In her bestselling book and Netflix series, Marie Kondo makes the case that decluttering can “dramatically transform” your life. “Detoxing” your spaces of unused and unwanted stuff can make you happier, more confident and maybe even slimmer, Kondo writes in The Life-Changing Magic of Tidying Up.
Judging by the popularity of her message and method, Kondo’s philosophy is scratching an itch for a lot of people. And there’s more evidence, much of it predating the “KonMari” phenomenon, that America has caught organization fever.
There’s the “Inbox Zero” movement, a popular approach to email management that emphasizes clearing your inbox at the end of every work day. Proponents say doing this can improve your productivity and time management, and maybe also lower your stress. Beyond self-improvement philosophies, there’s the popularity of “organization porn” on Pinterest and Instagram—images of household items, often food-related, arranged in neat and symmetrical grids. Spend any time exploring the world of graphic design, and you’ll see similar trends emphasizing “clean,” “simple,” and “minimalist” approaches.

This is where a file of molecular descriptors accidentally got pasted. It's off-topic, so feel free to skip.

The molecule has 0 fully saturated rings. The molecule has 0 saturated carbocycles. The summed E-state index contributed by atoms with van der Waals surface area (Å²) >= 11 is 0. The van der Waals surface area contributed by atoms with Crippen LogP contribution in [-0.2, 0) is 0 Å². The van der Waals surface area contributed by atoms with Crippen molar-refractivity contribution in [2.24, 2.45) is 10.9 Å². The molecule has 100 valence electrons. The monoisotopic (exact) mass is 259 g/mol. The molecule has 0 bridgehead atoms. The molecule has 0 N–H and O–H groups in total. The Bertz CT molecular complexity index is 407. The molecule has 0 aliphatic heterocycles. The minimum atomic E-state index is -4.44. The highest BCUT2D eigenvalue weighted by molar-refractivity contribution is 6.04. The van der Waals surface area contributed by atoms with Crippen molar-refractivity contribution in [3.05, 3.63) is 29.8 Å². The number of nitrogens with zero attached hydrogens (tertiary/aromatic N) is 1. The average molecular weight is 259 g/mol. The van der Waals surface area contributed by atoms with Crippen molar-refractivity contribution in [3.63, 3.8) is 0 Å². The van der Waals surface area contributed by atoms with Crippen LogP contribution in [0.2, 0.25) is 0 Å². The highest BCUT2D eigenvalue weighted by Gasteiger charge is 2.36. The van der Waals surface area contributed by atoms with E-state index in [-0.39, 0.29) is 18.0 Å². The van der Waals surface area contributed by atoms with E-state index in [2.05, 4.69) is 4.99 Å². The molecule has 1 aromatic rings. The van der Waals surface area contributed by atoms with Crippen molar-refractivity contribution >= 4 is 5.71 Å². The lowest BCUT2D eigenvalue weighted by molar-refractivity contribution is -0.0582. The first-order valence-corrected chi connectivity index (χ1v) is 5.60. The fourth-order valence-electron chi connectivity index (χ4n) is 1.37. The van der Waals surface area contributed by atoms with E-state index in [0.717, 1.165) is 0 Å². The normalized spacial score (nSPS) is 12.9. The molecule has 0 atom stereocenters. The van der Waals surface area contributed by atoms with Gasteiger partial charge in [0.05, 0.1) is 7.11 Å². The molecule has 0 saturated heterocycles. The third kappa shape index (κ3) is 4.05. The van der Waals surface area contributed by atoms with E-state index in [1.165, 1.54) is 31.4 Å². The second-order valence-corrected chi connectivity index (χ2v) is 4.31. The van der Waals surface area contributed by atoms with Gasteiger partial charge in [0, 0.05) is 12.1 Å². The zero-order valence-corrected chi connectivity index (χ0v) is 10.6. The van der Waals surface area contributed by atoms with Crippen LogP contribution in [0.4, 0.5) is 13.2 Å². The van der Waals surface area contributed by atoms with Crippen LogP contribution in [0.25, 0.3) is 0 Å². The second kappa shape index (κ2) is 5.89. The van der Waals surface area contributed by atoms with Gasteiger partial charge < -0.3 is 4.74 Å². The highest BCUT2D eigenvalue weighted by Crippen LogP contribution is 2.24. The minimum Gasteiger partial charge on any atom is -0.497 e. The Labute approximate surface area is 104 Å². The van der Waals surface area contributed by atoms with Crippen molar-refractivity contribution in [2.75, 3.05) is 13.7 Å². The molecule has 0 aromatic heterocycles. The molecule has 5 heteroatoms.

In many ways, a lack of organization or neatness has come to seem inherently bad—like a kind of personal or existential defect that will mentally drag you down. But the evidence backing the benefits of decluttering is mixed.
One 2013 study found that orderly spaces promote healthy choices but also “conventional” thinking, while working in a messy or disorganized space promotes creativity and new ideas. (Einstein, famously, had a disheveled desk and has been quoted as saying, “If a cluttered desk is a sign of a cluttered mind, of what, then, is an empty desk a sign?”)
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